In 1999, he wrote a long article for Jewish Social Studies on the history of the Jewish Labor Bund that examined its strengths and weakness. He encapsulated its unique characteristics as devotion to the Jewish working class, to democratic principles, to Jewish solidarity and to Yiddish culture. He emphasized that the Bund’s lasting legacy is the principle of do-ikayt (hereness), which affirms the necessity of cultivating strong Jewish communities in the countries where we live.
An accomplished singer, Brumberg collaborated with “labor’s troubadour” Joe Glazer on an album, My Darling Party Line (1968), which satirized communist conformity. He was a devoted Yiddishist and made two Yiddish-language albums: Of Lovers, Dreamers and Thieves: Yiddish Folk Songs from Eastern Europe (1981) and The Many Faces of Yiddish Poetry (2001). Brumberg also wrote Yiddish articles and poetry and acted and directed in the Yiddish theater.
October 15, 1915-April 6, 2008
The veterans of the Abraham Lincoln Brigade have lost another comrade, Abe Osheroff, who died at 92 in Seattle, three days after speaking at the dedication of America’s first monument to the Abraham Lincoln Brigade in San Francisco. The monument includes a quote from Osheroff that summed up his life: “If you look out the window and see a hungry emaciated child and do not feel a desire to do something to make the world a little better — then you are not a complete human being.”
He was born to Yiddish-speaking Jewish immigrants in New York City and graduated from City College. He was a radical even before the Great Depression. By 16, he had been arrested and beaten by police for fighting against tenant evictions. Four years later, he was organizing steel workers in Ohio and coal miners in Pennsylvania. Along the way, he joined the Communist Party. In 1937, after seeing a newsreel of German warplanes destroying the Spanish city of Guernica, he volunteered to fight with the Abraham Lincoln Brigades to defeat fascism in Spain. He was wounded in the Battle of Belchite. Nine hundred out of the three thousand volunteers did not make it back alive.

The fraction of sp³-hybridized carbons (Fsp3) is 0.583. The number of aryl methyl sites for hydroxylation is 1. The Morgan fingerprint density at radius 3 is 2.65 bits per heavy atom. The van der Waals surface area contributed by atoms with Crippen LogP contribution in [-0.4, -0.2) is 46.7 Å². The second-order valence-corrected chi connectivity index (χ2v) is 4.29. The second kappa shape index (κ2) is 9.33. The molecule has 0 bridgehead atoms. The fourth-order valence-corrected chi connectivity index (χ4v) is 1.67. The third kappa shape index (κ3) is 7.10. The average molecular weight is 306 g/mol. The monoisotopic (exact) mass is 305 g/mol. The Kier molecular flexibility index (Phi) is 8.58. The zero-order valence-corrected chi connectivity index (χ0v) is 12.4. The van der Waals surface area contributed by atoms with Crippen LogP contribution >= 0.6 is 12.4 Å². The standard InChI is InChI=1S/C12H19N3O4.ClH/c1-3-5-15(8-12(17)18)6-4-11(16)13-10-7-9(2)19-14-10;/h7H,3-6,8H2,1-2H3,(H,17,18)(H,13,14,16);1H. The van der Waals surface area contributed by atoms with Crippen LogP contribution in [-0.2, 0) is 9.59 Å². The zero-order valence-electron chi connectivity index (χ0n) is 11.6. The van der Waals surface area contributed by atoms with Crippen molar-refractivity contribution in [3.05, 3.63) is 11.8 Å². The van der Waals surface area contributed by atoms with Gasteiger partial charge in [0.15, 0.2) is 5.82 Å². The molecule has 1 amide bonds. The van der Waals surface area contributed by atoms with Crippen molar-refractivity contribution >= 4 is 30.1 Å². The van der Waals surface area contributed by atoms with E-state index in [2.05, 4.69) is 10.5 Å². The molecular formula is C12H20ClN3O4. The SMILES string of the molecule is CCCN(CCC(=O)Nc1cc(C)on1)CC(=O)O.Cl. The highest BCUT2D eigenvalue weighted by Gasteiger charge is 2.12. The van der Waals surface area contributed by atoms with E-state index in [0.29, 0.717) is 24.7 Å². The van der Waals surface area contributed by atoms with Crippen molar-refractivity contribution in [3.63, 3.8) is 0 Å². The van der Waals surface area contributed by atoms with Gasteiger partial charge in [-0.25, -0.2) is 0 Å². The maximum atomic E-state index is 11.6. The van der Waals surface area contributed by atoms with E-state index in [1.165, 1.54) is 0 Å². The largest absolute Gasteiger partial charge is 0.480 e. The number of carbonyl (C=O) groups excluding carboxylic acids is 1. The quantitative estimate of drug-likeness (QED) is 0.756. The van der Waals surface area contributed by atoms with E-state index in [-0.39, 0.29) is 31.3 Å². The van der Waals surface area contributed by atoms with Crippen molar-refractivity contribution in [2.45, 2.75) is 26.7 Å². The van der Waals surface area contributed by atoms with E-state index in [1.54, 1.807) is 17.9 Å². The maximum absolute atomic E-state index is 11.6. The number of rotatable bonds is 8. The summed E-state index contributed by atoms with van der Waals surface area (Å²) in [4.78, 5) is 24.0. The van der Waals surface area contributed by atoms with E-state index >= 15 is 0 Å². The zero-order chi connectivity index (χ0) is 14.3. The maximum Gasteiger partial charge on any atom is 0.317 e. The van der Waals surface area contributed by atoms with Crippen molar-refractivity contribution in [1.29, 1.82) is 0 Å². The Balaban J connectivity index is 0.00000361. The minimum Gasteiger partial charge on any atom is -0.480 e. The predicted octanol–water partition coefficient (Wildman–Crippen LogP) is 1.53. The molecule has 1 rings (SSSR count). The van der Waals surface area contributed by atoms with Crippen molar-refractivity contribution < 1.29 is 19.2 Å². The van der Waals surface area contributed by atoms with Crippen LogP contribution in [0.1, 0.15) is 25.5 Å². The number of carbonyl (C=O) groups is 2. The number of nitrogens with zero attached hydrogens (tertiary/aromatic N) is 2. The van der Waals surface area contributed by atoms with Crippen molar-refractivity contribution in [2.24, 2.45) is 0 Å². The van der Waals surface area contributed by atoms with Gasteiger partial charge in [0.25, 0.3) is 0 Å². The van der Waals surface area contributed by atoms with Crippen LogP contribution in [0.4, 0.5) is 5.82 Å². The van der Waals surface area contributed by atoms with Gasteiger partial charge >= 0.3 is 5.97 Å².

In 1940, Osheroff ran for the New York State Legislative as a Communist Party candidate. As soon as the U.S. entered World War II, he volunteered for the Army and fought in Europe. After the war, he taught at the Jefferson School of Social Science. In 1951, he went “underground” to escape potential arrest during the McCarthy period.
He quit the Party in 1956, after the Khrushchev revelations about Stalin’s murderous regime. Moving to Venice, California, he organized against real estate developers to protect the Venice canals. In 1964, at a critical juncture in the civil rights movement, he went to Mississippi for Freedom Summer and helped build a community center for Black people. His car was firebombed. In 1985 he traveled to Nicaragua to support Sandinista social policy and help build cooperative housing for peasants.
Relocating to Seattle in 1989, he joined that city’s anti-war movement and, despite failing health, became deeply involved in protesting the U.S. war in Iraq. In 2006, he was arrested at a sit-in.
Osheroff’s documentary film about fighting fascism in Spain, Dreams and Nightmares, was released in 1974. A second film, Art in the Struggle for Freedom (2000), has been shown at many universities and high schools.
Bennett Muraskin is the author of Let Justice Well Up Like Water and Humanist Readings in Jewish Folklore. A key activist in the Congress of Secular Jewish Organizations, he conducts the “In Memoriam” column for Jewish Currents.